• Use caution when handling or moving pots containing hot or boiling liquid.
  • When you’re not actually cutting something, keep all blades sheathed, closed, or put away.
  • Be careful of your wardrobe. Synthetic fabrics can melt quickly, or even light on fire when a spark hits them. Loose clothing like long skirts or loose sleeves is also risky. Leave the hippie skirts and pirate shirts in your costume trunk.
  • Keep an extinguisher, a bucket of water, and a shovel nearby, in case the fire gets out of control.
  • Supervise and be extra careful with children near the cooking fire.
  • Keep the firewood pile upwind and away from your fire.
  • Never leave a cooking fire or a campfire unattended.
  • When cooking food on sticks, do your homework. Make sure that you don’t use any toxic or foul-tasting species of trees and shrubs.

Cook With A Single Stick
Whether you’re in a survival setting or just camping out with the family, it’s really nice to have a quick and efficient campfire cooking system. For either situation, you’ll need practical ways to suspend your cookware over the fire to boil water and cook your food. 

This rig is often called a dingle stick and has cooked so many meals for me that I couldn’t even begin to count them. While it is the least steady setup for holding a pot, it’s one of the fastest cooking rigs to build and secure enough if you don’t overload it.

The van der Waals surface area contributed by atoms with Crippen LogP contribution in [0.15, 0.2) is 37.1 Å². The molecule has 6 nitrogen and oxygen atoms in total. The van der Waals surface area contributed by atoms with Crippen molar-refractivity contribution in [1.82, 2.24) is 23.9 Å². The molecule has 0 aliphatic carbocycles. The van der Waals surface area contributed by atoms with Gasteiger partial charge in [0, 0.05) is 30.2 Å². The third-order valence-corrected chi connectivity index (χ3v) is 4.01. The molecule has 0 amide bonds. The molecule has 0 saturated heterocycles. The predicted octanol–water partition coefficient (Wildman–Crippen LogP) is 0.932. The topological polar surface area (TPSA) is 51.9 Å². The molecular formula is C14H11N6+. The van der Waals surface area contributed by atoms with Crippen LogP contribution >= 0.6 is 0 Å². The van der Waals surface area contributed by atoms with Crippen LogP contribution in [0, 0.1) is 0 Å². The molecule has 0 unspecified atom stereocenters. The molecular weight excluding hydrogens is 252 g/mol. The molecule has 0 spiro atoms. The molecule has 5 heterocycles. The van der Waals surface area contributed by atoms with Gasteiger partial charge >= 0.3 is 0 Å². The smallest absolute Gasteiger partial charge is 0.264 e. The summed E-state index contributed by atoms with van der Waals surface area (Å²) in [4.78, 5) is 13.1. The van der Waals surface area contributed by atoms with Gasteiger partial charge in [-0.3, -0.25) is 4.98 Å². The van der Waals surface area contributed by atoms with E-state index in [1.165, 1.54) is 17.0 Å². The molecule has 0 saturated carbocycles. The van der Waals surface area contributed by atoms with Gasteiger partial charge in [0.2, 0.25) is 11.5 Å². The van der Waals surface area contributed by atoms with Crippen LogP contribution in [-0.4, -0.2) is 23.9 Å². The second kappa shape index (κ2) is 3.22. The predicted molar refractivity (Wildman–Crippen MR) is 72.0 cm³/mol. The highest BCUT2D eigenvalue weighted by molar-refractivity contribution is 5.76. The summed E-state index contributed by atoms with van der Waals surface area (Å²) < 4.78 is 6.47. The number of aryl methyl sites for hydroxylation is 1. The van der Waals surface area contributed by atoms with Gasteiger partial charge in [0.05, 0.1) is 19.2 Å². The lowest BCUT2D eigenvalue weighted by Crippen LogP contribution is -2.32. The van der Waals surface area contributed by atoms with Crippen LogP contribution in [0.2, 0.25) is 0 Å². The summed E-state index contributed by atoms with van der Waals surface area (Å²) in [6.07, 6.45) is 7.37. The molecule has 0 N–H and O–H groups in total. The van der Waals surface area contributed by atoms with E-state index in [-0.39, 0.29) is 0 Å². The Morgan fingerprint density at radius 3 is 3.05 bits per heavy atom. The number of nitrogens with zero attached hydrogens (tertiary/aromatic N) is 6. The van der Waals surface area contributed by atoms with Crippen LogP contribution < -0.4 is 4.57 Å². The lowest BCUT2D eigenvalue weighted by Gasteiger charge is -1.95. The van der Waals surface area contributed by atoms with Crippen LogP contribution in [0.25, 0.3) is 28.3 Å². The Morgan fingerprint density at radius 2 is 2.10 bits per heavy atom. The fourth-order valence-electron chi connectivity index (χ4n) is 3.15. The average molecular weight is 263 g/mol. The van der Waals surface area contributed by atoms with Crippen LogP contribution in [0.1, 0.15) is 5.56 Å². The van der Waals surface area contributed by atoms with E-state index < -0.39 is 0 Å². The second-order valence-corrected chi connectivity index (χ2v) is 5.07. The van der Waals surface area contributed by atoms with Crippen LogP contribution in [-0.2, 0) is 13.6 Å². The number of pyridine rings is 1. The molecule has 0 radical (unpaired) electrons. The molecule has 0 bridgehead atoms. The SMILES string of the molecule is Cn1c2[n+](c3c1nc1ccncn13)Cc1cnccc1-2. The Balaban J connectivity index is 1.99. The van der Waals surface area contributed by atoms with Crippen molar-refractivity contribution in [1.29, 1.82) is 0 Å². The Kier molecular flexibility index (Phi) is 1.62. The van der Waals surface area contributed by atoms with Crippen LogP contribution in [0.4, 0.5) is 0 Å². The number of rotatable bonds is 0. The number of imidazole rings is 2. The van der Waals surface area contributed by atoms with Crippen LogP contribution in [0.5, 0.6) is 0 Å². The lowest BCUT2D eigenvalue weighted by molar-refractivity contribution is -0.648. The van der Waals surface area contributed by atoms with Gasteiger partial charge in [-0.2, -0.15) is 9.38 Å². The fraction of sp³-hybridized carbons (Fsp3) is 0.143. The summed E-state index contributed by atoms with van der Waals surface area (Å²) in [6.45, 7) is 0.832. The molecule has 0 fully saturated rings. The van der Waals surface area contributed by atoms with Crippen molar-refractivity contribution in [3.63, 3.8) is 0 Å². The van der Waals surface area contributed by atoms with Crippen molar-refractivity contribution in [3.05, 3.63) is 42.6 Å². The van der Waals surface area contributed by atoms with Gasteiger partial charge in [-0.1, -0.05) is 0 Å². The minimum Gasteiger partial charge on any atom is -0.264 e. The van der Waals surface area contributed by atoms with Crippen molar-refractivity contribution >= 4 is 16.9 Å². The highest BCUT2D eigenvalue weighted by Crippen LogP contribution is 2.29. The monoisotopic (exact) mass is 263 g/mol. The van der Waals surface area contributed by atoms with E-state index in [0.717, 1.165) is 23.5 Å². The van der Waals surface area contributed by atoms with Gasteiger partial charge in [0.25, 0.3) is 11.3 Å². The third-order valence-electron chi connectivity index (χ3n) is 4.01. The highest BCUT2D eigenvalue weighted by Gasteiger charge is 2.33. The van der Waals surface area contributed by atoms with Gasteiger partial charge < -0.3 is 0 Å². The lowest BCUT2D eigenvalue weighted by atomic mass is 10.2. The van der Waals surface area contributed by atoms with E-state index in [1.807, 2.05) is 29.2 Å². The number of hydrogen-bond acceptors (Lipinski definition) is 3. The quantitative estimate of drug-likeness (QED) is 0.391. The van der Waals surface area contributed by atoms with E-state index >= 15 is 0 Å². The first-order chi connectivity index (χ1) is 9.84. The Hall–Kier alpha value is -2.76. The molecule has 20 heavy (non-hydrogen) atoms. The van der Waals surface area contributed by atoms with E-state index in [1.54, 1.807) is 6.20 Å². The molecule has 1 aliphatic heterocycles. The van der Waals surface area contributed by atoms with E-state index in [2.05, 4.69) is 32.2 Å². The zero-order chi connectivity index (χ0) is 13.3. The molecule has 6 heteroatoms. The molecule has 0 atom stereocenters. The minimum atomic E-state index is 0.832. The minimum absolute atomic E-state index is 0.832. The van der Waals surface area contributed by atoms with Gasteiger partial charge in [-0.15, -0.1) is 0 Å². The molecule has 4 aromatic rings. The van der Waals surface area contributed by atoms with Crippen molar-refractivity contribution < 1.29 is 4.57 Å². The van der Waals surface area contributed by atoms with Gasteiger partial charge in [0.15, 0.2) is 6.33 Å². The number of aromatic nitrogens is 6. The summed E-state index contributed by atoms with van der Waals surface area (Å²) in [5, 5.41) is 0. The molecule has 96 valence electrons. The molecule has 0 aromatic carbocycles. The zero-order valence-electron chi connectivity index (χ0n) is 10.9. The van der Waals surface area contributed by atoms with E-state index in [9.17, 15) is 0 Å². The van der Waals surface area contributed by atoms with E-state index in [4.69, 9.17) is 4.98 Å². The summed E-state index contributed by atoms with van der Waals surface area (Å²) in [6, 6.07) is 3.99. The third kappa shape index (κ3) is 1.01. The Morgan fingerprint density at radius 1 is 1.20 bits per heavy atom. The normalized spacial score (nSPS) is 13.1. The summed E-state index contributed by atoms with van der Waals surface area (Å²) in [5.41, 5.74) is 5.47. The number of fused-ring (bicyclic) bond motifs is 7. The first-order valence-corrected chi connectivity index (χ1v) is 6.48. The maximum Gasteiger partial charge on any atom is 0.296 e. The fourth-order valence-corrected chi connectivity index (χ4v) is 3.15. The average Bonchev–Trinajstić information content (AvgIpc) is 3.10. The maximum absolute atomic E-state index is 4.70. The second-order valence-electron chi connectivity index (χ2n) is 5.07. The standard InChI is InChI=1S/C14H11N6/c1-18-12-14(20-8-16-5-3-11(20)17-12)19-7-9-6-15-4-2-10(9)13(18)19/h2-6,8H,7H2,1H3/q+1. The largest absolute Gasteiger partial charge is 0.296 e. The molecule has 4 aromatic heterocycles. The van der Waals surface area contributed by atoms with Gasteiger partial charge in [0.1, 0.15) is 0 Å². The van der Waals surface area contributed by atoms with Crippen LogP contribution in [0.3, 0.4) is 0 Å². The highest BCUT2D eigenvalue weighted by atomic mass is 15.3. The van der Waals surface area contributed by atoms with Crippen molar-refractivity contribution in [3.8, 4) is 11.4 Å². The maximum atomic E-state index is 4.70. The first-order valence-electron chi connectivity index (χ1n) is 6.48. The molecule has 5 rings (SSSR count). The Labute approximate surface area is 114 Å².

Find a straight stick, about 3 feet long and carve a point on the thicker end (this end will go into the ground). If you’re planning to hang a pot with a bail, cut a small notch at the skinny end, or leave a natural “fork” to hold your pot handle. If you’re planning to impale a roast on your stick, carve a point on the smaller end too. Stab the thick pointed end of the stick into the ground on an angle. Place a big stone or log at the base to prop it up. Place another big stone over the back part of the stick in the ground if necessary, to keep it from flipping up out of the dirt. Hang your pot on the end or stab your roast onto the point, and adjust the height of the food by moving the support rock back and forth.

Roast on a Spit